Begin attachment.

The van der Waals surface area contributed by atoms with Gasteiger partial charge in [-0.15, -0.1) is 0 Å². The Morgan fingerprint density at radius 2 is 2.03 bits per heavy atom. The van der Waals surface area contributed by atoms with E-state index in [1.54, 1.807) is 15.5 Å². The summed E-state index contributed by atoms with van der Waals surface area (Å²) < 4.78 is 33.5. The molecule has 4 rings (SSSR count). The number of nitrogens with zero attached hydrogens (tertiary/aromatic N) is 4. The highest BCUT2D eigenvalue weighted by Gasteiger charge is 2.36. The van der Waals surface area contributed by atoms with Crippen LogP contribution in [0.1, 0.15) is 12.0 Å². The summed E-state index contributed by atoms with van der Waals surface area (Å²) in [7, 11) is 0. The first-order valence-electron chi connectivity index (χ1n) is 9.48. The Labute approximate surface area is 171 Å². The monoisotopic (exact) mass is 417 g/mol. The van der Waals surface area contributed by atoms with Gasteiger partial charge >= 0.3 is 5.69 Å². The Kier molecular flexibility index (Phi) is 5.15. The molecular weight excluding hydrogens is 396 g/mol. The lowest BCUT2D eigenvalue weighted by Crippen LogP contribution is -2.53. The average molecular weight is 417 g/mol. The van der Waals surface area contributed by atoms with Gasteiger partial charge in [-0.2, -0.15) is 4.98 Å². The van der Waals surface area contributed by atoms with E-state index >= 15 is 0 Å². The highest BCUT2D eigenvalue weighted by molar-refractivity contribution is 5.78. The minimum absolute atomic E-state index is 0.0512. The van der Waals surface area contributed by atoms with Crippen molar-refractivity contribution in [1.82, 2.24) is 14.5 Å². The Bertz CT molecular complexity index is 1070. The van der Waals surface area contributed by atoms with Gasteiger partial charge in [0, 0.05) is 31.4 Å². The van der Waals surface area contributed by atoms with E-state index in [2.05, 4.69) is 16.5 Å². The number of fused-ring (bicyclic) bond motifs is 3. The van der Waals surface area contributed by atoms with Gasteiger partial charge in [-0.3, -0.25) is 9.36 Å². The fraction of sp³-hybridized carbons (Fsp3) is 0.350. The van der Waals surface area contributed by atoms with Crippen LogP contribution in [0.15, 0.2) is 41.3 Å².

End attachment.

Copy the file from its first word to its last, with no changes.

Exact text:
The van der Waals surface area contributed by atoms with Gasteiger partial charge in [-0.15, -0.1) is 0 Å². The Morgan fingerprint density at radius 2 is 2.03 bits per heavy atom. The van der Waals surface area contributed by atoms with E-state index in [1.54, 1.807) is 15.5 Å². The summed E-state index contributed by atoms with van der Waals surface area (Å²) < 4.78 is 33.5. The molecule has 4 rings (SSSR count). The number of nitrogens with zero attached hydrogens (tertiary/aromatic N) is 4. The highest BCUT2D eigenvalue weighted by Gasteiger charge is 2.36. The van der Waals surface area contributed by atoms with Crippen LogP contribution in [0.1, 0.15) is 12.0 Å². The summed E-state index contributed by atoms with van der Waals surface area (Å²) in [7, 11) is 0. The first-order valence-electron chi connectivity index (χ1n) is 9.48. The Labute approximate surface area is 171 Å². The monoisotopic (exact) mass is 417 g/mol. The van der Waals surface area contributed by atoms with Gasteiger partial charge >= 0.3 is 5.69 Å². The Kier molecular flexibility index (Phi) is 5.15. The molecular weight excluding hydrogens is 396 g/mol. The lowest BCUT2D eigenvalue weighted by Crippen LogP contribution is -2.53. The average molecular weight is 417 g/mol. The van der Waals surface area contributed by atoms with Gasteiger partial charge in [-0.2, -0.15) is 4.98 Å². The van der Waals surface area contributed by atoms with E-state index >= 15 is 0 Å². The highest BCUT2D eigenvalue weighted by molar-refractivity contribution is 5.78. The minimum absolute atomic E-state index is 0.0512. The van der Waals surface area contributed by atoms with Crippen molar-refractivity contribution in [1.82, 2.24) is 14.5 Å². The Bertz CT molecular complexity index is 1070. The van der Waals surface area contributed by atoms with Gasteiger partial charge in [0, 0.05) is 31.4 Å². The van der Waals surface area contributed by atoms with E-state index in [2.05, 4.69) is 16.5 Å². The number of fused-ring (bicyclic) bond motifs is 3. The van der Waals surface area contributed by atoms with Gasteiger partial charge in [-0.3, -0.25) is 9.36 Å². The fraction of sp³-hybridized carbons (Fsp3) is 0.350. The van der Waals surface area contributed by atoms with Crippen LogP contribution in [0.15, 0.2) is 41.3 Å².